Can Propecia side effects lead to severe depression?

18/03/2015

Desperate young man in silhouette holding his head

Propecia, the well-known drug which is prescribed by GPS to help alleviate hair loss has been at the centre of a lawsuit in America following the suicide of an unnamed person who was prescribed the drug. Already Propecia has had bad press and warnings linked to it concerning sexual side effects and now the drug which includes the ingredient Finistride also has to give clear warnings about side effects of depression. There is also a fear that suicidal ideation is a side effect too.

The lawsuit against Propecia

It was the consumer rights lawyer Hagens Berman who filed the first-of-its-kind lawsuit against the makers of the hair loss drug Merck and Co. It appears that the drug was approved by the FDA (in America) in 1997 and at this time it was recognised that side effects could include decreased libido, ejaculation problems and erectile dysfunction. And this was stated clearly on packaging. However the fact that it could affect an individual’s mood was not taken into account and so there was no warnings on the packaging. Warnings were not added to the list of side effects until 2010.

It appears that the person taking Propecia (from 2008) and who remained anonymous in the court case fell into a deep depression and experienced suicidal ideation. Even though he refrained from taking the drug in 2012, shortly afterwards he committed suicide. However the prosecution pointed out that even though side effects on the packaging point to a possibility of depressed mood they fail to clarify that there can be suicidal ideation.

Warnings on packages have led to a fall in sales

A survey has shown that since appropriate warnings have been introduced on the packaging of Propecia, sales of the drug in America have almost fallen by 50% ($447 million in 2011 to $264 million in 2014).

Scientific tests back up fears concerning suicidal ideation post-prescription

In 2012, Dr Michael Irwig of George Washington University in Washington, D.C. recruited 61 men who had taken the drug Finistride for hair loss and had since refrained from using it. All men had had adverse sexual side effects. He also used a control group of 29 men who had hair loss issues but never used Finistride nor had any known psychiatric conditions.

A total of 39 % of the former Finistride users reported having thoughts of suicide, and 5 percent agreed with the statement, “I would like to kill myself.”

In contrast, only one of the controls reported suicidal thoughts.

Everyone of course will react to drugs in a different way. In most cases side effects are rare but they should be taken into account so patients will be aware of symptoms and be able to respond immediately to any issues.

Be aware. Be careful.

At Skalp™ we care about you. We care about hair. To find out more about Micro Pigmentation click here

 [:it]Desperate young man in silhouette holding his head

Propecia, the well-known drug which is prescribed by GPS to help alleviate hair loss has been at the centre of a lawsuit in America following the suicide of an unnamed person who was prescribed the drug. Already Propecia has had bad press and warnings linked to it concerning sexual side effects and now the drug which includes the ingredient Finistride also has to give clear warnings about side effects of depression. There is also a fear that suicidal ideation is a side effect too.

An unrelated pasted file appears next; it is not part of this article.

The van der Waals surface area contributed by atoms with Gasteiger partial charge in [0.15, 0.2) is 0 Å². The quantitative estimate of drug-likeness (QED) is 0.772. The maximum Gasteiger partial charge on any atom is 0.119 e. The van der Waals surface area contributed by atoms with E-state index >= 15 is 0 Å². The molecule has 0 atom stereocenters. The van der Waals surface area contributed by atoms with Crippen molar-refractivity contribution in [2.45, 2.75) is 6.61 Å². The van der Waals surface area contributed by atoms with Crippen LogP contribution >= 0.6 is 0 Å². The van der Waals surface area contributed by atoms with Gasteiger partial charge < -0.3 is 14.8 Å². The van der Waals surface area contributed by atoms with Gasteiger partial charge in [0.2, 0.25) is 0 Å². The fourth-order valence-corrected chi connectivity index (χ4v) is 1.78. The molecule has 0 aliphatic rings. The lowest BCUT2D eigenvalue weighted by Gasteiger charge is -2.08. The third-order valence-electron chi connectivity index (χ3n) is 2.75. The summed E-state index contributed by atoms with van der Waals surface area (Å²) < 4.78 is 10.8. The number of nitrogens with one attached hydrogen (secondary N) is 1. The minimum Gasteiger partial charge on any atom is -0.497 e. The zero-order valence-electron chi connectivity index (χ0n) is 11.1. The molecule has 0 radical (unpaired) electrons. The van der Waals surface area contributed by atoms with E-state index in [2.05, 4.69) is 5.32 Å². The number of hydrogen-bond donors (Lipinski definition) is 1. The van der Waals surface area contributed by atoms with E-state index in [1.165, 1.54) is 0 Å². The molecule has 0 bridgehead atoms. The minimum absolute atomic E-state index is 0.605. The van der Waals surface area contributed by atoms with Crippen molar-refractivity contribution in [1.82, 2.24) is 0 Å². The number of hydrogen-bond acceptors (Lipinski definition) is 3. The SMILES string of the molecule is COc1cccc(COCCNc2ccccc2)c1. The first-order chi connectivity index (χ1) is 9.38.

The lawsuit against Propecia

It was the consumer rights lawyer Hagens Berman who filed the first-of-its-kind lawsuit against the makers of the hair loss drug Merck and Co. It appears that the drug was approved by the FDA (in America) in 1997 and at this time it was recognised that side effects could include decreased libido, ejaculation problems and erectile dysfunction. And this was stated clearly on packaging. However the fact that it could affect an individual’s mood was not taken into account and so there was no warnings on the packaging. Warnings were not added to the list of side effects until 2010.

It appears that the person taking Propecia (from 2008) and who remained anonymous in the court case fell into a deep depression and experienced suicidal ideation. Even though he refrained from taking the drug in 2012, shortly afterwards he committed suicide. However the prosecution pointed out that even though side effects on the packaging point to a possibility of depressed mood they fail to clarify that there can be suicidal ideation.

Warnings on packages have led to a fall in sales

A survey has shown that since appropriate warnings have been introduced on the packaging of Propecia, sales of the drug in America have almost fallen by 50% ($447 million in 2011 to $264 million in 2014).

Scientific tests back up fears concerning suicidal ideation post-prescription

In 2012, Dr Michael Irwig of George Washington University in Washington, D.C. recruited 61 men who had taken the drug Finistride for hair loss and had since refrained from using it. All men had had adverse sexual side effects. He also used a control group of 29 men who had hair loss issues but never used Finistride nor had any known psychiatric conditions.

A total of 39 % of the former Finistride users reported having thoughts of suicide, and 5 percent agreed with the statement, “I would like to kill myself.”

In contrast, only one of the controls reported suicidal thoughts.

Everyone of course will react to drugs in a different way. In most cases side effects are rare but they should be taken into account so patients will be aware of symptoms and be able to respond immediately to any issues.

Be aware. Be careful.

At Skalp™ we care about you. We care about hair. To find out more about Micro Pigmentation click here

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